- Makes 4 servings
- 1 medium-size bunch (about 13 ounces) tender Asian greens, such as bak choi or baby bok choi,
- 3 tablespoons peanut oil
- 4 cloves garlic, peeled, bruised until juicy with a flat side of knife, and coarsely chopped into 3 or 4 chunks
- 1/4 teaspoon salt
- 1 to 2 fresh red Holland chiles or other hot fresh red long chiles, such as Fresno or cayenne, stemmed and sliced on the diagonal into thin pieces (optional, but the chiles add appealing color and gentle heat; You can also use jalapeño or serrano peppers instead of Holland chiles.
1. Carefully inspect the greens, discarding or trimming off any spoiled stems or leaves. Trim the bottom ends off and discard. Wash the greens in several changes of the coldest possible water; tepid water might cause them to wilt, and you want them to stay as alert and perky as possible before being cooked. (Note: Because bok choi and baby bok choi tend to have pockets full of sand in the nooks where the leaves meet the center stem, be certain to pull the leaves back slightly away from the stem when you’re cleaning them. There are few things worse than a mouthful of sand when you want a mouthful of greens.)
2. Cut the cleaned greens into pieces 2-1/2 to 3 inches long. If any of the stems are particularly wide — say, more than 1 inch — or are tough or sinewy-looking, cut them in half lengthwise. If you’re using baby bok choi or baby Shanghai choi, you can either leave the heads whole or cut them in half lengthwise — it’s up to you. Spin the greens dry in a salad dryer or set them aside to air-dry on a kitchen towel or paper towels; they needn’t be bone dry — a little dampness won’t matter.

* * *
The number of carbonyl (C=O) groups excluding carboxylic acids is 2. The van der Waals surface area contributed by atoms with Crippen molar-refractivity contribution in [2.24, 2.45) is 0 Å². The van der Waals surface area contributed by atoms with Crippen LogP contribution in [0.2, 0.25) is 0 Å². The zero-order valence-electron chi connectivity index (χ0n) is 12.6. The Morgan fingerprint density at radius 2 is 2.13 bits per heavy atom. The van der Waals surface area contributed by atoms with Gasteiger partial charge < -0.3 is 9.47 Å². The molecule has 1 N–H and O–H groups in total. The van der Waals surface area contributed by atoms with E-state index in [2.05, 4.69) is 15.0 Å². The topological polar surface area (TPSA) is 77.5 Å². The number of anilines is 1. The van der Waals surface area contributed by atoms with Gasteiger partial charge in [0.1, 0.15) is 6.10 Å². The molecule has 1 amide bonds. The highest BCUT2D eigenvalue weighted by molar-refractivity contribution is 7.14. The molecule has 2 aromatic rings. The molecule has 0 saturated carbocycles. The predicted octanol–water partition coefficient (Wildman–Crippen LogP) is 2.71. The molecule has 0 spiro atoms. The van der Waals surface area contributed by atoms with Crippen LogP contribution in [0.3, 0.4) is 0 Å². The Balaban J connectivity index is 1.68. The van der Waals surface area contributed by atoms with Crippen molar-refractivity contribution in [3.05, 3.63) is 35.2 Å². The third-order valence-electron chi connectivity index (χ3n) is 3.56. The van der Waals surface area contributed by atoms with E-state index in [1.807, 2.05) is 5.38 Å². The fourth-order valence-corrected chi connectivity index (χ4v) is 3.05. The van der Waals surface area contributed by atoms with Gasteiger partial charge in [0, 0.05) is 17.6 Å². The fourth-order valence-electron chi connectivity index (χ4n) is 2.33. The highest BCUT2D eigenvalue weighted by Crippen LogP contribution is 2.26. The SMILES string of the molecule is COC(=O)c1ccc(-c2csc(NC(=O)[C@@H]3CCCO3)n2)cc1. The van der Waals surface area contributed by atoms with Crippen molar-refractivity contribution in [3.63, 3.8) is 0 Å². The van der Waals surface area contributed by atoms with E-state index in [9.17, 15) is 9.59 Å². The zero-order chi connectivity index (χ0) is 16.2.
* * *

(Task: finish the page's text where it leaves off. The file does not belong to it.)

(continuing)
3. In a wok, 12-inch skillet, Dutch oven, or soup pot (any pot large and wide enough to comfortably hold the greens will do), heat the oil over medium-high heat. When it’s hot but not smoking — it should appear shimmery — add the garlic, the salt, and, if using, the chiles. Sauté, stirring until the garlic just begins to lose its rawness, about 1 minute. (Try not to let the garlic turn golden or golden brown, which would give this dish an inappropriate roasted taste.)
4. Add the greens. Raise the heat slightly and immediately begin to vigorously stir-fry the greens around the pot. Continue to vigorously stir-fry the greens until they just begin to go limp but the leaves remain a spring-green color and the stems are still crunchy-crisp, 3 to 4 minutes, depending on the type of greens. Taste for salt, adding only a pinch more if necessary (a little salt goes a long way with greens ).
5. Transfer the cooked greens to a large serving platter and serve promptly. Be careful not to pile the greens in a small bowl; since the greens will continue to cook for a minute or two after they’re removed from the heat, a serving bowl that crowds them may cause them to overcook and become mushy.
Adapted with permission from Cradle of Flavor: Home Cooking from the Spice Islands of Indonesia, Malaysia, and Singapore
Recipe by Candice Kumai